PUCL Bulletin, August 2001

S. Asian justice systems inadequete in combating torture


The Conference on the U.N. Convention against Torture, which was hosted by Jananeethi and organised by the Asian Human Rights Commission (AHRC), was held in the Indian state of Kerala from April 2 to 7, 2001. Editor, Human Rights Solidarity, Asian Human Rights Commission, May 2001.

Twenty-five participants from five counties gathered at this conference to discuss the issue of torture in South Asia. The discussions were extensive and deep. The participants issued the statement below in order to draw the attention of the public to some very serious problems faced by people in the sub region due to the defective nature of their justice systems.

Enlightenment on the system of the administration of justice in the countries in South Asia has become a dire need. The unenlightened systems that exist today are creating grave crises in all South Asian countries, and these systems have become a grave threat to the peace, security, and stability of the societies in the sub-region. People in the sub-region are facing an utterly helpless situation with a high degree of despair regarding justice. The law enforcement agencies have become the cause of intense fear, trauma, and insecurity among the people. Immediate and effective reforms are needed to restore the rational functioning of these systems.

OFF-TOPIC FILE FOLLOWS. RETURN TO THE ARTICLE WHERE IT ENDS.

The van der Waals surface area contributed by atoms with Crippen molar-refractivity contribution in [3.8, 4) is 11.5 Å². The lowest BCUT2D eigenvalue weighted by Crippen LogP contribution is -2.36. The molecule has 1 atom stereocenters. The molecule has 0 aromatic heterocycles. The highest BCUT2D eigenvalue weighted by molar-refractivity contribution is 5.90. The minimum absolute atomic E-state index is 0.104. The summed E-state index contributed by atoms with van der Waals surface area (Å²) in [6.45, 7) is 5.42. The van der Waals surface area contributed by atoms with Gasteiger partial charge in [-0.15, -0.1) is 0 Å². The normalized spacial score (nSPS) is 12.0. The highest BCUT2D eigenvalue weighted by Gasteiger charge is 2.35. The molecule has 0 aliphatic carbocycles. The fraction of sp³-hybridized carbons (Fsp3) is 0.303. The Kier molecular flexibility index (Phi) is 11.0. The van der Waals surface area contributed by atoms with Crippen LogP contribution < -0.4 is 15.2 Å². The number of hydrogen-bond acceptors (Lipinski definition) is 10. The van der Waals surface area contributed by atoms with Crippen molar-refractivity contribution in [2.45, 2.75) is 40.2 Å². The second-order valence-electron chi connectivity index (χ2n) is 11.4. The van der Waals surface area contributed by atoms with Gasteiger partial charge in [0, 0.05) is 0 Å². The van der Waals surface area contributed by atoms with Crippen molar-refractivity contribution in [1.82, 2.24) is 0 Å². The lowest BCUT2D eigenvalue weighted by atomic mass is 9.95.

Torture is practiced to a very high degree in the countries of the sub-region. In fact, torture remains the main method of criminal investigation in these countries. Compared to some other parts of the world, the criminal investigation machinery in these countries is extremely and shamefully primitive. These investigations are, for the most part, carried out by quite incompetent people whose educational qualifications are generally very low. Hindering the resolution of this dilemma is the fact that professional training is largely inadequate. Above all, the institutional arrangements encourage the use of illegal methods, such as torture, and there are no effective systems of real control in operation. Wherever written rules and regulations for better functioning of the system exist, these are, by and large, ignored.
Among the personnel belonging to the law enforcement agencies, often sensitivity towards people does not exist. Except for the upper ranks in society, no respect is shown to human beings. The rough manner in which even women are treated is quite common.

Allowing the law enforcement agencies to become ineffective has, in fact, become a deliberate policy. This policy has as its objective the displacement of legal obstructions to many forms of economic and social activities which in normal times would be considered anti-social. People perceive links between anti-social elements and the law enforcement agencies. The consequent demoralisation seems to be created on purpose to make faith in the justice system, as a whole, collapse. This policy has, by and large, succeeded in most countries in the sub-region; and in some countries, the degree of its collapse has reached dangerous proportions. A significant result of this phenomenon is that the civic-minded citizen, on whose cooperation the system rests, has begun to withdraw his or her cooperation in sheer frustration.
Such a situation leads not only to an increase of human rights abuses but also to an increase in serious crimes. Even senior judicial officers have observed the failure of the justice system to control crime in Sri Lanka. Warnings have been made of the serious spread of lawlessness and the breakdown of the rule of law. Sri Lanka is only a manifestation of what might happen in other countries if the situation is not addressed seriously.